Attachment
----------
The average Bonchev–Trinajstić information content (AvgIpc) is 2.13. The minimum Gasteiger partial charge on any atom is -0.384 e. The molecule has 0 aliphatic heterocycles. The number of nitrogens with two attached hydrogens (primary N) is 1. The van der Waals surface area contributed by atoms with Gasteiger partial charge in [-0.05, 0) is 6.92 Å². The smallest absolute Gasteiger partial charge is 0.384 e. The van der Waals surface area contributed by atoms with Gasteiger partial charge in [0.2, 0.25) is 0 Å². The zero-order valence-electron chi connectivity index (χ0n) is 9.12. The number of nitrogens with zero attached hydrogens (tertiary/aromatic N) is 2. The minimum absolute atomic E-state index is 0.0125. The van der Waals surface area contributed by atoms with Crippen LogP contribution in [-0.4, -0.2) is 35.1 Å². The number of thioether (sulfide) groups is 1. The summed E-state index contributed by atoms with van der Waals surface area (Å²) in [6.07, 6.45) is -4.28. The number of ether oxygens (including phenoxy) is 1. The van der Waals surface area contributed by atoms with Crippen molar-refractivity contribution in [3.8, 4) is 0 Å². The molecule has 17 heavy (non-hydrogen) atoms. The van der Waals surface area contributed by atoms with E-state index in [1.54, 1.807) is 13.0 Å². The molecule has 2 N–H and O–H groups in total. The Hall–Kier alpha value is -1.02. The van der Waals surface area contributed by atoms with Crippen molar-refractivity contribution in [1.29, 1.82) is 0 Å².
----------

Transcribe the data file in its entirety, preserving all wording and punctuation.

The average Bonchev–Trinajstić information content (AvgIpc) is 2.13. The minimum Gasteiger partial charge on any atom is -0.384 e. The molecule has 0 aliphatic heterocycles. The number of nitrogens with two attached hydrogens (primary N) is 1. The van der Waals surface area contributed by atoms with Gasteiger partial charge in [-0.05, 0) is 6.92 Å². The smallest absolute Gasteiger partial charge is 0.384 e. The van der Waals surface area contributed by atoms with Gasteiger partial charge in [0.2, 0.25) is 0 Å². The zero-order valence-electron chi connectivity index (χ0n) is 9.12. The number of nitrogens with zero attached hydrogens (tertiary/aromatic N) is 2. The minimum absolute atomic E-state index is 0.0125. The van der Waals surface area contributed by atoms with Crippen LogP contribution in [-0.4, -0.2) is 35.1 Å². The number of thioether (sulfide) groups is 1. The summed E-state index contributed by atoms with van der Waals surface area (Å²) in [6.07, 6.45) is -4.28. The number of ether oxygens (including phenoxy) is 1. The van der Waals surface area contributed by atoms with Crippen molar-refractivity contribution in [3.8, 4) is 0 Å². The molecule has 17 heavy (non-hydrogen) atoms. The van der Waals surface area contributed by atoms with E-state index in [1.54, 1.807) is 13.0 Å². The molecule has 2 N–H and O–H groups in total. The Hall–Kier alpha value is -1.02. The van der Waals surface area contributed by atoms with Crippen molar-refractivity contribution in [1.29, 1.82) is 0 Å².